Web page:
“The issues we’re seeing now cut across a lot of different spectrums: income inequality, gender inequality and racial inequality,” he said. “There are a lot of things we as a society should do to address these issues and among them is limiting the legal protection for police officers who kill people on the job.”
Russo sees public service as a calling and something she said she has consistently sought to do.
Also a veteran of the Marine Corps, Russo led counterinsurgency efforts in the Middle East. She sees herself as part of a wave of women veterans, such as Rep. Abigail Spanberger, D-7th, who have won House seats across the country.
“Being a veteran and someone who has been willing to lay down my life for the people of this nation is something that establishes trust and helps folks agree to sit down to have conversations,” Russo said. “For years I have been in the trenches doing the hard work of actually making changes in our bureaucracy.”
Russo has been open in campaign advertisements about a sexual assault committed against her in 2004 by a superior officer. After the Marine Corps declined to press charges, Russo brought the case to the attention of the San Diego district attorney, and eventually the man was dishonorably discharged and sentenced to three years in prison.
“The story of my assault and how I fought and broke down the door to change shows my tenacity and willingness to fight for what’s right,” she said. “The status quo is no longer acceptable.”
As with many Democratic candidates across the U.S., Russo said she sees health care as a human right and believes there should be a public option for Americans.
With the pandemic still in full swing and many businesses and localities struggling financially, Russo said ensuring economic recovery is a key issue.
“We have to take the lessons from 2008 and make sure we’re bailing out Main Street, not Wall Street, and we should be using this time to expand unemployment benefits, paid leave and preparing ourselves to weather a crisis like this in the future,” she said.
Russo said she supports demilitarizing the police, whose equipment and demeanor, she said, does not encourage healthy conversation.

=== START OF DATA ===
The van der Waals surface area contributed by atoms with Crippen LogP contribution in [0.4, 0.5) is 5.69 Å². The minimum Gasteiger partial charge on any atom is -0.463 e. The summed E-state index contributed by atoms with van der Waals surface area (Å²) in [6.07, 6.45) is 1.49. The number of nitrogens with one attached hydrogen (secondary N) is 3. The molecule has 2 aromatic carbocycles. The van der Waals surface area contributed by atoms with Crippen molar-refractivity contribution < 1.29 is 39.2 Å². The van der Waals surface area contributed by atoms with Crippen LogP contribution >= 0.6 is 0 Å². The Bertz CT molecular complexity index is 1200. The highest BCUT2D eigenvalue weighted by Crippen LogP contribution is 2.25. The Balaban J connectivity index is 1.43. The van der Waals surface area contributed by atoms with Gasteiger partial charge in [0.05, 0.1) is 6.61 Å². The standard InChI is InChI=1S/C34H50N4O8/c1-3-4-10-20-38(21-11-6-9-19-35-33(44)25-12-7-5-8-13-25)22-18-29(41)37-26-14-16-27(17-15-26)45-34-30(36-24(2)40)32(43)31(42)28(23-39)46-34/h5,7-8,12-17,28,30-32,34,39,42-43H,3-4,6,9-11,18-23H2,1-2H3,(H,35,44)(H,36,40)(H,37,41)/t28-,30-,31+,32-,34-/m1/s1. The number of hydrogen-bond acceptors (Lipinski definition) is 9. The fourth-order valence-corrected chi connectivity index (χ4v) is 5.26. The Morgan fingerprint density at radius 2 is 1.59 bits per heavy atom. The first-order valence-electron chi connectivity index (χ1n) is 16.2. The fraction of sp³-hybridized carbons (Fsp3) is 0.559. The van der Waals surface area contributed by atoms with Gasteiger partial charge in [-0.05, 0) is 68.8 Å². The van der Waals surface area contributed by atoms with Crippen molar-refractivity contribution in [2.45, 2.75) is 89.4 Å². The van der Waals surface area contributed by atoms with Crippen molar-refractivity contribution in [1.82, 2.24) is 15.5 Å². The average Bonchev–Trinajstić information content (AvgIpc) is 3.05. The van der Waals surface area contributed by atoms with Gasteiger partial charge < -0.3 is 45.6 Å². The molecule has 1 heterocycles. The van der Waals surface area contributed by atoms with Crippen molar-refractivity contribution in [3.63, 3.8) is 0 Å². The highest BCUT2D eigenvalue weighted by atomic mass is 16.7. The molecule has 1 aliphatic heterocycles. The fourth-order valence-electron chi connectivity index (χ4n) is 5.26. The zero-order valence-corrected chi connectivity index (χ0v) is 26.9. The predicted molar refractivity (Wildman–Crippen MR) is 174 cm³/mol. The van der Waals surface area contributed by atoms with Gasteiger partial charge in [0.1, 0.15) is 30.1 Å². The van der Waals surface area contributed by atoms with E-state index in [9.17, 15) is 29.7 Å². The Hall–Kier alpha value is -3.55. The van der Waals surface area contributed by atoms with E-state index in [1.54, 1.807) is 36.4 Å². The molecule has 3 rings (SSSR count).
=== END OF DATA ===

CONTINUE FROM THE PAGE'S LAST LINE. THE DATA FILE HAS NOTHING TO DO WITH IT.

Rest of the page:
Citing her experience leading Marines in Afghanistan and Iraq, Russo said she would direct those under her command to remove their helmets and don scarves when talking to locals in an effort to deescalate and build trust.
“We were tasked with winning hearts and minds,” Russo said. “Police can’t be meeting protesters with tear gas and batons and expect them to talk with them.”
Dr. Cameron Webb
As the director of health policy and equity at the University of Virginia, Webb said he has been particularly busy over the last few months.
Webb said his work involves overseeing a research lab that examines access to health care, including how Medicaid functions, though the pandemic has affected that work.
In addition to campaigning and holding regular digital town halls, the physician has been assisting with COVID-19 care, which he said has given him new insight into systemic issues. Webb’s more recent efforts have been to increase testing in communities of color.
“There are a number of inequities in health care and there have been more COVID-19 cases in Latinx communities and more deaths in black communities,” he said. “By expanding accessible and free testing to these communities, hopefully we can help end those trends.”
Webb’s campaign also attracted the attention of Sen. Kamala Harris, D-Calif., who recently endorsed him.
Webb said he has long been interested in how policy and health care collide, an interest that helped earn him a White House fellowship that spanned the end of Barack Obama’s administration and the beginning of Donald Trump’s tenure.
In addition to health care, Webb said the biggest issues facing the 5th District are climate change and social mobility, the latter of which has been exacerbated by the pandemic, he said.
“The disparities we’re seeing in terms of economic mobility are only going to widen as the pandemic affects every aspect of our lives,” he said. “But another facet is the need to ensure that schools are well resourced; if all children aren’t getting access to a high-quality education, then these disparities will further widen.”
The current civil unrest prompted by the deaths of several black Americans at the hands of police is not solely a police issue, Webb said.
“I think the circumstances that we’ve seen have made it abundantly clear that we need reform,” he said. “Frankly, we need reform throughout — sentencing, corrections, adjudication, reentry — in all those areas, there are racial disparities.”
Webb said he is uniquely qualified to represent the district given the intersection of racial and health inequalities facing the nation right now.
“I’m able to speak on issues of racial injustice and health care in a way that is meaningful and substantive,” he said. “I’m a healer by vocation, and healing is precisely what we need right now.”